The effectiveness of the 100 mg bedtime dose of Addyi was evaluated in three 24-week randomized, double-blind, placebo-controlled trials in about 2,400 premenopausal women with acquired, generalized HSDD. The average age of the trial participants was 36 years, with an average duration of HSDD of approximately five years. In these trials, women counted the number of satisfying sexual events, reported sexual desire over the preceding four weeks (scored on a range of 1.2 to 6.0) and reported distress related to low sexual desire (on a range of 0 to 4). On average, treatment with Addyi increased the number of satisfying sexual events by 0.5 to one additional event per month over placebo increased the sexual desire score by 0.3 to 0.4 over placebo, and decreased the distress score related to sexual desire by 0.3 to 0.4 over placebo. Additional analyses explored whether the improvements with Addyi were meaningful to patients, taking into account the effects of treatment seen among those patients who reported feeling much improved or very much improved overall. Across the three trials, about 10 percent more Addyi-treated patients than placebo-treated patients reported meaningful improvements in satisfying sexual events, sexual desire or distress. Addyi has not been shown to enhance sexual performance.

The 100 mg bedtime dose of Addyi has been administered to about 3,000 generally healthy premenopausal women with acquired, generalized HSDD in clinical trials, of whom about 1,700 received treatment for at least six months and 850 received treatment for at least one year.

The most common adverse reactions associated with the use of Addyi are dizziness, somnolence (sleepiness), nausea, fatigue, insomnia and dry mouth.

The FDA has recognized for some time the challenges involved in developing treatments for female sexual dysfunction. The FDA held a public Patient-Focused Drug Development meeting and scientific workshop on female sexual dysfunction on October 27 and October 28, 2014, to solicit perspectives directly from patients about their condition and its impact on daily life, and to discuss the scientific challenges related to developing drugs to treat these disorders. The FDA continues to encourage drug development in this area.

Consumers and health care professionals are encouraged to report adverse reactions from the use of Addyi to the FDA’s MedWatch Adverse Event Reporting program at www.fda.gov/MedWatch or by calling 1-800-FDA-1088.

Addyi is marketed by Sprout Pharmaceuticals, based in Raleigh, North Carolina.

The FDA, an agency within the U.S. Department of Health and Human Services, protects the public health by assuring the safety, effectiveness, and security of human and veterinary drugs, vaccines and other biological products for human use, and medical devices. The agency also is responsible for the safety and security of our nation’s food supply, cosmetics, dietary supplements, products that give off electronic radiation, and for regulating tobacco products. ”

More information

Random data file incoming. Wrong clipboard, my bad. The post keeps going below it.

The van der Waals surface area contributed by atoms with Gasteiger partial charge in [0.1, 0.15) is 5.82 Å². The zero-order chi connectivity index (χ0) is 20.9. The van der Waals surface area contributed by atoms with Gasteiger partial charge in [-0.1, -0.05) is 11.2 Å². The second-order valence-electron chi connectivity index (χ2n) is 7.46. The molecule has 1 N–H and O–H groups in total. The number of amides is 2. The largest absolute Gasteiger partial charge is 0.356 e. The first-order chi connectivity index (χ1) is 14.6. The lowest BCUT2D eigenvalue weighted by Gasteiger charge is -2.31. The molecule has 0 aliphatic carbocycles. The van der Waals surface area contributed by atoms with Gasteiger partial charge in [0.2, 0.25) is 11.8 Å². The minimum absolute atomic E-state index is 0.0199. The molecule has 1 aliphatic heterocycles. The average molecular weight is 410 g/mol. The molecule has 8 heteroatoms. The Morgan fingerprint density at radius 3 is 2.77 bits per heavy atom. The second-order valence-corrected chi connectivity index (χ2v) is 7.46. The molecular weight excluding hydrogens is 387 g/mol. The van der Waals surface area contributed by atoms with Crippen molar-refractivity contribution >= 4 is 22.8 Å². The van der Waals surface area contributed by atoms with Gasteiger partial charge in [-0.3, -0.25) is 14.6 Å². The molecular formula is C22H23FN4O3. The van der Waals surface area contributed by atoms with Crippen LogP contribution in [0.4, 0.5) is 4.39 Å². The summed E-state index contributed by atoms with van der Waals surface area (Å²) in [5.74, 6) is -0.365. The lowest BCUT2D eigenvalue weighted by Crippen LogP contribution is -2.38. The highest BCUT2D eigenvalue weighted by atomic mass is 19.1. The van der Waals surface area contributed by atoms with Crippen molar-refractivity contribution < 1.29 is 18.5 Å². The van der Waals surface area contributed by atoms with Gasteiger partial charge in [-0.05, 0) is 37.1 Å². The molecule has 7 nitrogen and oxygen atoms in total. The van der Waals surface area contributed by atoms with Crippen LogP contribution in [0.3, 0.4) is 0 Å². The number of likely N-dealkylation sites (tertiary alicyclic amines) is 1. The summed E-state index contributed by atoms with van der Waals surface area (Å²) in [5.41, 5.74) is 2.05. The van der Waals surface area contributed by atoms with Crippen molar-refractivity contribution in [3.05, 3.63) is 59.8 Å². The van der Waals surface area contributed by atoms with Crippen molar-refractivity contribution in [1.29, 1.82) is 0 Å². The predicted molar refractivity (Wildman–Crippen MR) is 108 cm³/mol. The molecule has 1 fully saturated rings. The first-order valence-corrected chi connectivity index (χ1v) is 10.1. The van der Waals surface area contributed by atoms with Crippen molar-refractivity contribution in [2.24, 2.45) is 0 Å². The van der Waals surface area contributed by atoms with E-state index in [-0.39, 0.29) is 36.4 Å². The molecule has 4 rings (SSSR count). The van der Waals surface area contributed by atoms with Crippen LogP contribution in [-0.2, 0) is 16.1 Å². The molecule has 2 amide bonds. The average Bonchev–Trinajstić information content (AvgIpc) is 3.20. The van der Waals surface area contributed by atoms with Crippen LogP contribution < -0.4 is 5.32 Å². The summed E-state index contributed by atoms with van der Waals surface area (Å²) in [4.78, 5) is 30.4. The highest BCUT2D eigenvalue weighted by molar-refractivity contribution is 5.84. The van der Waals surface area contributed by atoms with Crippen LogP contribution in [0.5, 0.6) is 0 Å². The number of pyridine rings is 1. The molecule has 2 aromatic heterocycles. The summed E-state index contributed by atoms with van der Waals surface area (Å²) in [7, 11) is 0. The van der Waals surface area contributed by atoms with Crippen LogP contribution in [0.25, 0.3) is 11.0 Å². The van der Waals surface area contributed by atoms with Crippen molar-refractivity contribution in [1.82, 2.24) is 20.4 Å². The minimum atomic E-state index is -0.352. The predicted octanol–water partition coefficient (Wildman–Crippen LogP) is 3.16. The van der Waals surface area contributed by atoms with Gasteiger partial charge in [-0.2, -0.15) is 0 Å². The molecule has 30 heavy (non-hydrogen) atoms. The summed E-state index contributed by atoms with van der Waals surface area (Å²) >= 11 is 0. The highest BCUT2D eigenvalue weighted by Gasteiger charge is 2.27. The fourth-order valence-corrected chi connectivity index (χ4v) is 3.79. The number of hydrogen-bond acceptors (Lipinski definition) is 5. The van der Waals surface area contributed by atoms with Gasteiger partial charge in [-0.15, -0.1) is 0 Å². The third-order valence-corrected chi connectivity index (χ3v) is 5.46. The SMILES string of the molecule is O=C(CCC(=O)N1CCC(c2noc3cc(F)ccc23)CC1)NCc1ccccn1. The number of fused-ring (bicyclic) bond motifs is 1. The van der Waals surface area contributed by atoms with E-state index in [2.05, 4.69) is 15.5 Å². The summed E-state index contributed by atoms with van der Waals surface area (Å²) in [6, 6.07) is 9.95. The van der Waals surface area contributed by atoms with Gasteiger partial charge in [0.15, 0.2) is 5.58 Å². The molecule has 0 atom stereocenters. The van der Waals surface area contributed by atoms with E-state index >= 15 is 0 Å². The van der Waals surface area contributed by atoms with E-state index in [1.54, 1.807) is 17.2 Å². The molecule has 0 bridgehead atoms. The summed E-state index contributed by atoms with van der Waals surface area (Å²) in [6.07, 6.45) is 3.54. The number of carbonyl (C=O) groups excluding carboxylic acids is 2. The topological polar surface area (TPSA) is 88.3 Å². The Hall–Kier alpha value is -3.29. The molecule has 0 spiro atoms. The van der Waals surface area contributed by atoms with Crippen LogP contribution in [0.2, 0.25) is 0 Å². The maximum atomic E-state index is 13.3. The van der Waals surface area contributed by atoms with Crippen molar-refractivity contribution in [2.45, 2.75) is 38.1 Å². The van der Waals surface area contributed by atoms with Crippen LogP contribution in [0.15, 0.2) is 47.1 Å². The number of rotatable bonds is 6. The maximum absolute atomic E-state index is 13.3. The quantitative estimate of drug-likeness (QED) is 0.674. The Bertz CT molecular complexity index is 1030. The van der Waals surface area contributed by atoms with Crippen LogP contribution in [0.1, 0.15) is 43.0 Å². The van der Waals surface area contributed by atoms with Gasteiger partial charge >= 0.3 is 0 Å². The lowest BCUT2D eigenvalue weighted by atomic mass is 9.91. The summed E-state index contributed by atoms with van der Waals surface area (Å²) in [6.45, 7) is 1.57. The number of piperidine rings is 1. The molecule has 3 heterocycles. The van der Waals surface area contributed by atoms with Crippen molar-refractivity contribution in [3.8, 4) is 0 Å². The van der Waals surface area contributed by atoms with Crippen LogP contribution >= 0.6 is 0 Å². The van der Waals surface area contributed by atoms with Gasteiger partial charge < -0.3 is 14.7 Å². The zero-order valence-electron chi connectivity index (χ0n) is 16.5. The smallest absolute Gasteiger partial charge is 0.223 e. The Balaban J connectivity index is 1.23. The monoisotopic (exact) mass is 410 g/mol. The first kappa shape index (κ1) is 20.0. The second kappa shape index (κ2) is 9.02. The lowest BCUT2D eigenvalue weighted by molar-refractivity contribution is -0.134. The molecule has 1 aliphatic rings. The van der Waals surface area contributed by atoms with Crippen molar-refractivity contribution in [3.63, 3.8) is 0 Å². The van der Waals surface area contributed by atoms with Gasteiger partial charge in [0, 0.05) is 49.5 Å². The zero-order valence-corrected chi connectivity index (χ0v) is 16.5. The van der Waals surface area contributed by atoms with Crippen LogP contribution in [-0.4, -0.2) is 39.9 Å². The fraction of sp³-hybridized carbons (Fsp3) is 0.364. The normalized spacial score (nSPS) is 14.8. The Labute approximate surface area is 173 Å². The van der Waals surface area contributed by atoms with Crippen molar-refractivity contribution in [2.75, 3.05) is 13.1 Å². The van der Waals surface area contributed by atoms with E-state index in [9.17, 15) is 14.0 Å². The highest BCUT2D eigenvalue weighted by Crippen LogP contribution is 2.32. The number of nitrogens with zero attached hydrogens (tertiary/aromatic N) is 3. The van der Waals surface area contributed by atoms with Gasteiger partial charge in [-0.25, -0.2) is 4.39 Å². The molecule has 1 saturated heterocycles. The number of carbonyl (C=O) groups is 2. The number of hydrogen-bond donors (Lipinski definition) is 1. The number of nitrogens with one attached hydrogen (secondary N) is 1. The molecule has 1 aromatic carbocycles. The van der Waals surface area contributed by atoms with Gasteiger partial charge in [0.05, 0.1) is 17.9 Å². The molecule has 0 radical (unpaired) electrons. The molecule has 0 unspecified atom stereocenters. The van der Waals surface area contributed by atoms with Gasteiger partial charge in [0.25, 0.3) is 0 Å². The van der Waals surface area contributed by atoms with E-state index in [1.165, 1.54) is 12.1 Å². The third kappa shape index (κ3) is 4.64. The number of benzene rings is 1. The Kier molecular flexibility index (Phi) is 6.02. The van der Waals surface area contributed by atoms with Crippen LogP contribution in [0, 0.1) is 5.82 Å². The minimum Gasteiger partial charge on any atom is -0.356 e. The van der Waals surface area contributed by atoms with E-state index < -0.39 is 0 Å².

• Full Prescribing Information, addyi, Revised: 8/2015.
  • Medication Guide, addyi, 8/2015.
  • As FDA approves ‘pink Viagra’ for women, controversy persists,
    latimes, AUG 19, 2015.
  • FDA approves ‘female Viagra’ pill Flibanserin after two rejections,
    theguardian, AUG 18, 2015.
  • FDA Approves Addyi (Flibanserin), ‘A Milestone Moment’ In Women’s Health,
    Forbes, AUG 18, 2015.

A Guide to Prescription Drugs in the United States

Many people in the US regularly use prescription drugs

Guide to Prescription Drugs in the U.S.
Many people in the United States regularly use prescription drugs.

Becoming more familiar with prescription drug development can help many Americans make decisions that are more informed in regards to their medications:

  • Discovery and Subsequent Development
  • Preclinical Research
  • Clinical Research
  • FDA Review
  • Post Market Safety Monitoring
  • Online Tools and Further Research
Sources and more information

Flibanserin explained on Video

What Big Pharma Doesn’t Want You To Know About “Female Viagra”

An investigation by ThinkProgress reveals that the Flibanserin drug‘s public relations campaign is highly misleading and its effectiveness is modest at best… video published on 14 August 2015.

More information
  • What Big Pharma Doesn’t Want You To Know About ‘Female Viagra’, thinkprogress, 14 August 2015.
  • Watch more pharma videos on @DES_Journal YT channel.

Dr Frances Oldham Kelsey: 20th-century American heroine for her role in the Thalidomide case

Frances Oldham Kelsey, F.D.A. stickler who saved U.S. babies from Thalidomide, dies at 101

Dr-Frances-Oldham-Kelsey
Dr Frances Oldham Kelsey, the Canadian doctor who played a central role in preventing the drug thalidomide being distributed in the US, has died at 101. Image of Kelsey with President John F. Kennedy signing the 1962 Drug Amendments (FDA051) by the The U.S. Food and Drug Administration.

A Londoner who’s kept the scourge of thalidomide out of the United States has died, leaving behind a legacy of achievement that made her a heroine south of the border.

In 1962, President John F. Kennedy awarded Kelsey the highest honour given to a civilian in the U.S., the President’s Award for Distinguished Federal Civilian Service. Kelsey was only the second woman to receive the award. The new laws would pass and Kelsey would play a leading role giving them force.

Dr Frances Kelsey spent her final years here with family after a trail-blazing career that once led the Baltimore Post-Examiner to call her America’s greatest living heroine.

Sources and more information